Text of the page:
As my entry into the civilian world becomes easier, I am often asked this question: “What lessons did you learn in Afghanistan that can help us understand our way of life here in America?” Let me provide two answers to this question in this month’s column. At the top of the list are opportunities. In much of the developing world, and especially in Afghanistan, residents are old soldiers, illiterate adults or children, who if fortunate are attending a school. Or written this way, nearly everyone has few opportunities at joining the global economy and improving their way of life. The Taliban’s overarching objective was (and is today) obstructing learning, thus through ignorance avoiding the public free-thought process that might challenge them, revolt and demand change. They are today targeting schools and bringing harm to teachers.
Our reconstruction efforts are tactical; that is why we build schools. The objective is education and training for boys and girls, albeit we have a long ways to go. Yet what is missing is the long-term strategy that will place enough economic development in Afghanistan so that once these students graduate they have a job and a career, and some safety and stability. Education is wonderful, but what fulfils the model is a need for the skills these young people learned in school. Every university student in our country is attending school with the ultimate objective of obtaining a job in a career that rewards him or her for the years spent being trained. Universities would go out of business quickly if few jobs and careers existed for their graduates.
Thus, if I could model our strategy there, the solution would look this way: Every year select 500 Afghan youngsters with nominal English skills (they do exist), send them to North America or Europe for a four-year college degree and pay for the stipend. Then, concurrently work with the Afghani government in Kabul to develop a four- to five-year strategic plan that puts in place the jobs and careers for these 500 youngsters that return each year. Which means the security issue is under control and that foreign investment is developing industries that need local skills. The cost is a pittance when compared to the military budget being spent now. And, of course, the longer term objective is developing the university system in Afghanistan so that young adults are trained in country.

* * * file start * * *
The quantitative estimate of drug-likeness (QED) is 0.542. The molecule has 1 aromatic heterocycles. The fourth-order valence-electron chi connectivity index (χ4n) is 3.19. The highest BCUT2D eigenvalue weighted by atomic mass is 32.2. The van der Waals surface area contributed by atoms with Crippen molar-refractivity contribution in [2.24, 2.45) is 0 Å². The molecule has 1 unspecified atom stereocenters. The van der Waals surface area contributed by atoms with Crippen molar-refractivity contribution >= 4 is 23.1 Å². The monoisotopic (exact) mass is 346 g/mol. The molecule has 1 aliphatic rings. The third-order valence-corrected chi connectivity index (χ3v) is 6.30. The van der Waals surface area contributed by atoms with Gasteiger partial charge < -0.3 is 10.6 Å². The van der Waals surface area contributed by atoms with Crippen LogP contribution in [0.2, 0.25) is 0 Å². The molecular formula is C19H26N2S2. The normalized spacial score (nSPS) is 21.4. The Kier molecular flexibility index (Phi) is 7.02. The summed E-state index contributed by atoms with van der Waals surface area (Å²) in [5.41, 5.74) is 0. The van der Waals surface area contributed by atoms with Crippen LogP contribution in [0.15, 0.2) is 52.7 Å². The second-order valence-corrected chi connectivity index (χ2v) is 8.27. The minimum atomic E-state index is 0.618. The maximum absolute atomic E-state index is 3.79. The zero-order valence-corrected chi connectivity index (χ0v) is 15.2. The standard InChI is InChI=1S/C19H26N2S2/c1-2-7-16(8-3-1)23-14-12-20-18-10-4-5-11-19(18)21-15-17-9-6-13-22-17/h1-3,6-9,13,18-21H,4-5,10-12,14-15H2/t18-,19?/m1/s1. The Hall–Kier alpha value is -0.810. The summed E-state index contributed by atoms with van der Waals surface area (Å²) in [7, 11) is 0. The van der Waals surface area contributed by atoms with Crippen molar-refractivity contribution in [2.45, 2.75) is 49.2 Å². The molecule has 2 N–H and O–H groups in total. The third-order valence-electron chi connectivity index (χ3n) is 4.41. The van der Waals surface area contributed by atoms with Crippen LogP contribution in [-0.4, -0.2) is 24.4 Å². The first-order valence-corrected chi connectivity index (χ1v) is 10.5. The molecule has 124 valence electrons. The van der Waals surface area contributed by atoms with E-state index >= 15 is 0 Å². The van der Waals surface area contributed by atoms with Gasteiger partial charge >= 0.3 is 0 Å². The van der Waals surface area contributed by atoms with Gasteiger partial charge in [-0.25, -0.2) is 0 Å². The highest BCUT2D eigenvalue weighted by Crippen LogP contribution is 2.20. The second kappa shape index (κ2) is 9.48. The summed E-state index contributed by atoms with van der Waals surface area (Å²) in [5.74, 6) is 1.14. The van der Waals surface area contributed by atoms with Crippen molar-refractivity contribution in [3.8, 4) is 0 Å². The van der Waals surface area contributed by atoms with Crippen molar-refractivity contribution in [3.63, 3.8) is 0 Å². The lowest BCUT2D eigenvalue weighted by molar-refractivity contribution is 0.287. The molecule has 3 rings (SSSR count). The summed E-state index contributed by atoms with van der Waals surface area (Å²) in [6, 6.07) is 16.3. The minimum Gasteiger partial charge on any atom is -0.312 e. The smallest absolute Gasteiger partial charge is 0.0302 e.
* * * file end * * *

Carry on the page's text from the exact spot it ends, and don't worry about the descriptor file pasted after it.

The graduates would return and know they have a place to work that is safe and rewarding. This is not some idealistic model because it is done in many other countries. China and Korea have been sending their brightest students to the U.S. for decades, and look what they have done.
The second lesson is that we ought not to ever take for granted the lifestyle we have here in the United States. Nearly everyone traveling to and returning from a developing country is overwhelmed with the number of opportunities we have in this country. Of course, we have problems, but our federal, state and local governments are based upon a representative form of democracy that acknowledges every one regardless of race, religion or economic status. And our government system has checks and balances that help keep one branch from being too obtrusive. We have a free press that reports the good, bad and the ugly and ferrets out those who do not properly exercise the responsibility of ethics and due process.
These are fundamentally absent in much of the developing world. Our effort in Afghanistan is driven by moving the civil society towards checks and balances, a free press and the elimination of graft and corruption at all levels of both the private and public sectors. These movements require time, money and the will of largely young people who want something better than a continuation of three decades of war and destruction.
Thus, revolutions are made. Often they begin with young college students who have had a taste of a better model born out of the West. In fact, these revolutions can produce new opportunities and the understanding that these opportunities can be lost unless participants in the process are constantly working to foster new ones. The U.S. democratic model is still a work in progress. But it is still the envy of nearly every other country in the world.
Therefore, we have innumerable opportunities in this country and a rich, productive lifestyle. We never, never should ever take these for granted. PD